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Go on…be a Tortoise!

One of the things I have realized, sometimes painfully so, is that within the innovation management discipline how much of that takes place is change management, not innovation. In fact, the innovation management aspect is easier, in my opinion.

The change management part within the broad public sector is difficult for everyone to tackle, especially leadership. In short, change is required by the participants who engage in innovation management but even more is required by leadership.

A number of leaders who consider themselves progressive have carried out an innovation management engagement. To my knowledge, in most cases they have been clearly successful in their initiative, particularly from a contributory and community standpoint. Moreover, they (and ideally the participating community) embrace and realize the success that they attained in their innovation engagement. Then they stop doing them. These in my opinion are the hare’s. They have conducted their event, often they will tout its success on all levels and then they are at best on the fence about doing another. Too busy, too difficult, just too much…and, for some, they have done that they wanted, ticked the proverbial “box” and have moved on.

Strange, disappointing but not unfamiliar if you know government. There is not a public service organization that I am aware of at any jurisdictional level that does not endorse the concept of innovation. Some leaders have – including some who have carried out innovation campaigns and other progressive, innovation-base exercises – spoken publicly about the need to ensure that their organization/ jurisdiction/government is more innovative. Yet, they have great trouble making more than a passing commitment to this actually happening. Frustrating – certainly – that this is happening but the bigger issue is why are they not embracing the measures that would lead to embedding innovation as a cultural centerpiece for their jurisdiction or organization? I believe there are many reasons but in my opinion the biggest is that like any change exercise it is easy to stare up at the top of the mountain, shrug, and decide it is too difficult (my favorite refrain which I heard recently is “not on my watch”). There is a reason why when you scale Everest that it is done in digestible chunks that certainly include physical acclimatization but also include mental acclimatization.

Here’s a random view of thoughts about taking the long view and being an innovation tortoise rather than a hare:

1. Learning

Innovation within the public sector is not something that will come naturally within an organization, either to the participants no matter where they come from (within or outside of your ogranization) as it is not something that they are use to. Empowerment is not usually something extended to participants. Allowing participants to learn and adapt to being creative and collaborative, like anything else, takes time. Invest in that in a way that will allow people to learn and become not only comfortable with innovation but keen to embrace as a core organizational attribute. Those pilot engagements that have been successful…imagine that same group doing that for the 5th or 6th time, would they not be better at it?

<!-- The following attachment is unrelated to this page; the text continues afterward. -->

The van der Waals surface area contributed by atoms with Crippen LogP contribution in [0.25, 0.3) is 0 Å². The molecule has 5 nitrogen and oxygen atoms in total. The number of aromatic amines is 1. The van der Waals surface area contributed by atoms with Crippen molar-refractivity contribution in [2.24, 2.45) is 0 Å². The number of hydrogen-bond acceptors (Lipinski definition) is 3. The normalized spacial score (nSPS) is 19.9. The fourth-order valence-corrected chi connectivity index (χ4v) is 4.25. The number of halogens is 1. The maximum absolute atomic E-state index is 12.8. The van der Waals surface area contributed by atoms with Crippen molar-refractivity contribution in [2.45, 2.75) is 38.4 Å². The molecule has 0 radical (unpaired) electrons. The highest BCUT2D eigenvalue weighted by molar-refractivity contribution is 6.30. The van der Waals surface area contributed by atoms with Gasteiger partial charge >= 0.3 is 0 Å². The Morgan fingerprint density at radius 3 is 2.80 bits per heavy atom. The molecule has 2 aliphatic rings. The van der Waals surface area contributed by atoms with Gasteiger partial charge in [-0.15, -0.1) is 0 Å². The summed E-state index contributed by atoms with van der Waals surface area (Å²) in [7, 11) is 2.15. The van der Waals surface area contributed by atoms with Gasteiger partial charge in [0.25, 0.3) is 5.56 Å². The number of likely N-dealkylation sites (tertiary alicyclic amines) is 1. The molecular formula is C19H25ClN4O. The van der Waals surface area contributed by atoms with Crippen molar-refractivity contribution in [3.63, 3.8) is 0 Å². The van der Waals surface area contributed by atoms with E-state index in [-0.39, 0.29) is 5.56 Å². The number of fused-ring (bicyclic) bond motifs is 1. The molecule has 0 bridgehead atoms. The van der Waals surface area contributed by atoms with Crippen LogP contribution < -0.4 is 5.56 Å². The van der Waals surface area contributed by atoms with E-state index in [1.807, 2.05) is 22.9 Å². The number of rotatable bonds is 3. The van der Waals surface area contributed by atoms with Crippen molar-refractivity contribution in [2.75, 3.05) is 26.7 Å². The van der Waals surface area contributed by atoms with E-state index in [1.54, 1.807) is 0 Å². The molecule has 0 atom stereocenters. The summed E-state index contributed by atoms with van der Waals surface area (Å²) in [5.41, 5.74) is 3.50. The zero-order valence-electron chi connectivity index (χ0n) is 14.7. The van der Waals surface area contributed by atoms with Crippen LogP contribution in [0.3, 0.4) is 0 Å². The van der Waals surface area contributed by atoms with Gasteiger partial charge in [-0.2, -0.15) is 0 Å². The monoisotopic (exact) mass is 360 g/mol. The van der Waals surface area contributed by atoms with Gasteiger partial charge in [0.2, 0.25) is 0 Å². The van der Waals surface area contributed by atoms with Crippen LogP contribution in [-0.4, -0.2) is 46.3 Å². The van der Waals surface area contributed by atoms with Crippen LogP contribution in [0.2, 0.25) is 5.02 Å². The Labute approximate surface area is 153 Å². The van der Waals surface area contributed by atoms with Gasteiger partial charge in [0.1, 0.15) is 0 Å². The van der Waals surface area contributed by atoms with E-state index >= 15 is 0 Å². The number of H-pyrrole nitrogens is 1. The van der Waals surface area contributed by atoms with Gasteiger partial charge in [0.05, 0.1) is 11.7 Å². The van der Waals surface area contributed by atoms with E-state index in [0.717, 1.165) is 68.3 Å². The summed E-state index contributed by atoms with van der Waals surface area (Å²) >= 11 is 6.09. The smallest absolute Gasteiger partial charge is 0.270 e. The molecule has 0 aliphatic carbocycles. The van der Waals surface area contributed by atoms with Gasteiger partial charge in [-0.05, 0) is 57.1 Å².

2. Change

Don’t try and change your organization all at once and in one fell swoop. Find theright audience to be your pilot group, establish a game plan that includes measuring their engagement growth, and allow the pilot to take hold for 12-18 months. Make course corrections as need be so that you have a definitive direction for your organization at pilot close (or before!) From personal experience, too often public sector organizations when they do engage want to start with an all of organization “pilot”. My view is crawl before you walk, aim small to start and focus on learnings as your outcome.

3. Commitment

Perhaps the most difficult element to embrace, being truly committed to innovation is not something that comes easily to the public sector, in part becomes leadership has to blink first and take the lead. That means accepting that the relationship between leaders and their respective teams and organizations, even their clients and citizens may change. Not easy but unless leadership demonstrates that commitment it becomes a substantial task to try and get the community that you want to engage to do so.

4. Planning

Experimentation is good. Learning by trying stuff out, perhaps even failing along the way can be a great investment. My suggestion would be to do any of that, at the least, have some sort of a plan that not only demonstrates your medium to long term commitment but also logically builds off of preceding exercises and learnings. Defining a “North Star” that guides your pilot program will be worth its weight in gold for everyone.